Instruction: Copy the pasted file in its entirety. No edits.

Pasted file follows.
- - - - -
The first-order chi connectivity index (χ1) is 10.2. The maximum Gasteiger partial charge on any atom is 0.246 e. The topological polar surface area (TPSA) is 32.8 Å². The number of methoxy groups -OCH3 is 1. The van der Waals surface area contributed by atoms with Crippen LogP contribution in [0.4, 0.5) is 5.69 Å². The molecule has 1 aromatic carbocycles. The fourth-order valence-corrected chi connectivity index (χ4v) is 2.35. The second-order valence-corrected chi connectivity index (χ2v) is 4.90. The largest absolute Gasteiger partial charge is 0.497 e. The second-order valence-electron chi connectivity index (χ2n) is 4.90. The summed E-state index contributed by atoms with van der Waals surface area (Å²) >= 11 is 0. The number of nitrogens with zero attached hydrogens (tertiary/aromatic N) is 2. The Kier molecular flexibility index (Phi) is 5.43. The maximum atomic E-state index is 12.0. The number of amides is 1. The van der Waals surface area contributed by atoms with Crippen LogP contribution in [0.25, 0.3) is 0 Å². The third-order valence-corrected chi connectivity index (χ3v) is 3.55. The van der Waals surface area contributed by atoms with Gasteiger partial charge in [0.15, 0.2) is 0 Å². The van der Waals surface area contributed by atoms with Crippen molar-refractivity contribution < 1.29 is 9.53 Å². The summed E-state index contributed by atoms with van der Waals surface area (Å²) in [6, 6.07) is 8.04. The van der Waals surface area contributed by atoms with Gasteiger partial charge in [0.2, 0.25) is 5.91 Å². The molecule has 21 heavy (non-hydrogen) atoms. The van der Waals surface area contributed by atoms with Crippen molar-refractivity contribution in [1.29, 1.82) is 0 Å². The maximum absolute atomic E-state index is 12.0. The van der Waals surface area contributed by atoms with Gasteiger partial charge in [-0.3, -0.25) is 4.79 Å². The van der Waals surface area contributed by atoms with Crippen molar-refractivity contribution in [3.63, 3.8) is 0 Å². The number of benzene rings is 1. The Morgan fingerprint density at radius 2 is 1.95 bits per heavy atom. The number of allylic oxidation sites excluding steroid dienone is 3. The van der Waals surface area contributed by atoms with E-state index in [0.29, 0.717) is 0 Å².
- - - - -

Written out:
The first-order chi connectivity index (χ1) is 10.2. The maximum Gasteiger partial charge on any atom is 0.246 e. The topological polar surface area (TPSA) is 32.8 Å². The number of methoxy groups -OCH3 is 1. The van der Waals surface area contributed by atoms with Crippen LogP contribution in [0.4, 0.5) is 5.69 Å². The molecule has 1 aromatic carbocycles. The fourth-order valence-corrected chi connectivity index (χ4v) is 2.35. The second-order valence-corrected chi connectivity index (χ2v) is 4.90. The largest absolute Gasteiger partial charge is 0.497 e. The second-order valence-electron chi connectivity index (χ2n) is 4.90. The summed E-state index contributed by atoms with van der Waals surface area (Å²) >= 11 is 0. The number of nitrogens with zero attached hydrogens (tertiary/aromatic N) is 2. The Kier molecular flexibility index (Phi) is 5.43. The maximum atomic E-state index is 12.0. The number of amides is 1. The van der Waals surface area contributed by atoms with Crippen LogP contribution in [0.25, 0.3) is 0 Å². The third-order valence-corrected chi connectivity index (χ3v) is 3.55. The van der Waals surface area contributed by atoms with Gasteiger partial charge in [0.15, 0.2) is 0 Å². The van der Waals surface area contributed by atoms with Crippen molar-refractivity contribution < 1.29 is 9.53 Å². The summed E-state index contributed by atoms with van der Waals surface area (Å²) in [6, 6.07) is 8.04. The van der Waals surface area contributed by atoms with Gasteiger partial charge in [0.2, 0.25) is 5.91 Å². The molecule has 21 heavy (non-hydrogen) atoms. The van der Waals surface area contributed by atoms with Crippen molar-refractivity contribution in [1.29, 1.82) is 0 Å². The maximum absolute atomic E-state index is 12.0. The van der Waals surface area contributed by atoms with Gasteiger partial charge in [-0.3, -0.25) is 4.79 Å². The van der Waals surface area contributed by atoms with Crippen molar-refractivity contribution in [3.63, 3.8) is 0 Å². The number of benzene rings is 1. The Morgan fingerprint density at radius 2 is 1.95 bits per heavy atom. The number of allylic oxidation sites excluding steroid dienone is 3. The van der Waals surface area contributed by atoms with E-state index in [0.29, 0.717) is 0 Å².